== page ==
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I do this all the time for local user groups and I'm yet to find a "plug and play/set and forget" solution. To do the recordings at a professional quality, you need some sort of skill and training, otherwise it will look amateur. If all you want to record is the person talking, and not what's on their screen, it's relatively easy: buy a wireless lapel mic ...


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Any camera with an HDMI or SDI output can can stream via wifi using a Teradek Cube (http://teradek.com/pages/cube). This setup will allow you to monitor and record via iOS or computer. It also supports remote recording over the internet (decoder needed). In addition to WiFi, Terdek also supports 3G/4G/LTE cellular networks via a USB modem.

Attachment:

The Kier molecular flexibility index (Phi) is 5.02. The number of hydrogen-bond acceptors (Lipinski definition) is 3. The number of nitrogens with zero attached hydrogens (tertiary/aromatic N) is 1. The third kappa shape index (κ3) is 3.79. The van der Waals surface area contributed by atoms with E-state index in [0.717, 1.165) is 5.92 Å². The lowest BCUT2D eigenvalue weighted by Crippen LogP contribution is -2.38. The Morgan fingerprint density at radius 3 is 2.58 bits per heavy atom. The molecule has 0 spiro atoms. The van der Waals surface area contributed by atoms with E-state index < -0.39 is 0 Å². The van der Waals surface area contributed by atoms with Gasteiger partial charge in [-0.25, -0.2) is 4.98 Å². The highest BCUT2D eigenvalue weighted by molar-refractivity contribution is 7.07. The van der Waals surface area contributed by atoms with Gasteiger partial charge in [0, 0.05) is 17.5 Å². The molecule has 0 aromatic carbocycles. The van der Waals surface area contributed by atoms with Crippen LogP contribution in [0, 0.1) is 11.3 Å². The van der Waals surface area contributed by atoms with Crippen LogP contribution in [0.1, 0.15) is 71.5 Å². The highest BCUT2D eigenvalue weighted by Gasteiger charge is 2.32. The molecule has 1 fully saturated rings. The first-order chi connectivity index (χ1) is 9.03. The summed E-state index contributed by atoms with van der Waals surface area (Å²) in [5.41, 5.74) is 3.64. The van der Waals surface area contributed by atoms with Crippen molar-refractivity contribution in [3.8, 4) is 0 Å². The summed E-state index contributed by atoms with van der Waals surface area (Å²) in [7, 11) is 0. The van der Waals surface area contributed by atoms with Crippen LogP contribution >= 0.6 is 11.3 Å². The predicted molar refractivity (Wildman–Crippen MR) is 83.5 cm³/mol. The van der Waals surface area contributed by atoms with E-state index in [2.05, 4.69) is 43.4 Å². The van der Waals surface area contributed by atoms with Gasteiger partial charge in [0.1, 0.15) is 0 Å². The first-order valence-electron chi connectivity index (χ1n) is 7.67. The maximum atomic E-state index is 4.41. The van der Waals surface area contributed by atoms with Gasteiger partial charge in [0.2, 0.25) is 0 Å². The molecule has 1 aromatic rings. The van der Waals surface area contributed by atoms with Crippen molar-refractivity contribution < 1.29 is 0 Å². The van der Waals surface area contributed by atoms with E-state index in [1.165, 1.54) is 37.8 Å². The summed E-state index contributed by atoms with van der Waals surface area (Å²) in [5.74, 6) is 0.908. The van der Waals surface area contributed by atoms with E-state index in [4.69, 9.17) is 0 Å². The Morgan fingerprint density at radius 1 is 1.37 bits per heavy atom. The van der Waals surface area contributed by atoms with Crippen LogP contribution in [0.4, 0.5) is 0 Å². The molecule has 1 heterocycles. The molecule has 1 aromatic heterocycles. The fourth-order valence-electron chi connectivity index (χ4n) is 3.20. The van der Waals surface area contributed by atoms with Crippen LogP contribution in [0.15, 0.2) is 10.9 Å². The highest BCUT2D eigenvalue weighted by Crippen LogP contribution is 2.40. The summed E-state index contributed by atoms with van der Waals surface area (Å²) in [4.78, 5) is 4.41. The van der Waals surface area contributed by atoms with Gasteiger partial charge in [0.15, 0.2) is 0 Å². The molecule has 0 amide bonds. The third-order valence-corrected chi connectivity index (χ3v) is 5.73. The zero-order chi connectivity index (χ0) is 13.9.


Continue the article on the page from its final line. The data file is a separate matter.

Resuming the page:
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There is the Eyefi product line which basically wraps a small wifi chip together with a small arm SoC into an SD package with some limited internal storage. http://www.eyefi.com/products/prox2 They do work but the range is rather limited and you have to use their software in order to use them. Also only SD cards in their product line which aren't used in ...


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On a side note, I believe the power is required for the analog to digital converter in wireless transmissions, and not the signal itself, since there is +5V DC power running through one of the pins. So you might actually have better luck searching for USB powered signal converters, because once the signal is digital, you're home free. Something like this: ...


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Wi-Fi enabled projectors have been around for several years, at least. A cursory Google search for "wifi enabled projector" turns up that and several other articles, plus reviews and some product listings. The primary complaint seems to be bandwidth; however I did not find any reviews including more recent Wi-Fi standards like 802.11g/n. That said, it was ...



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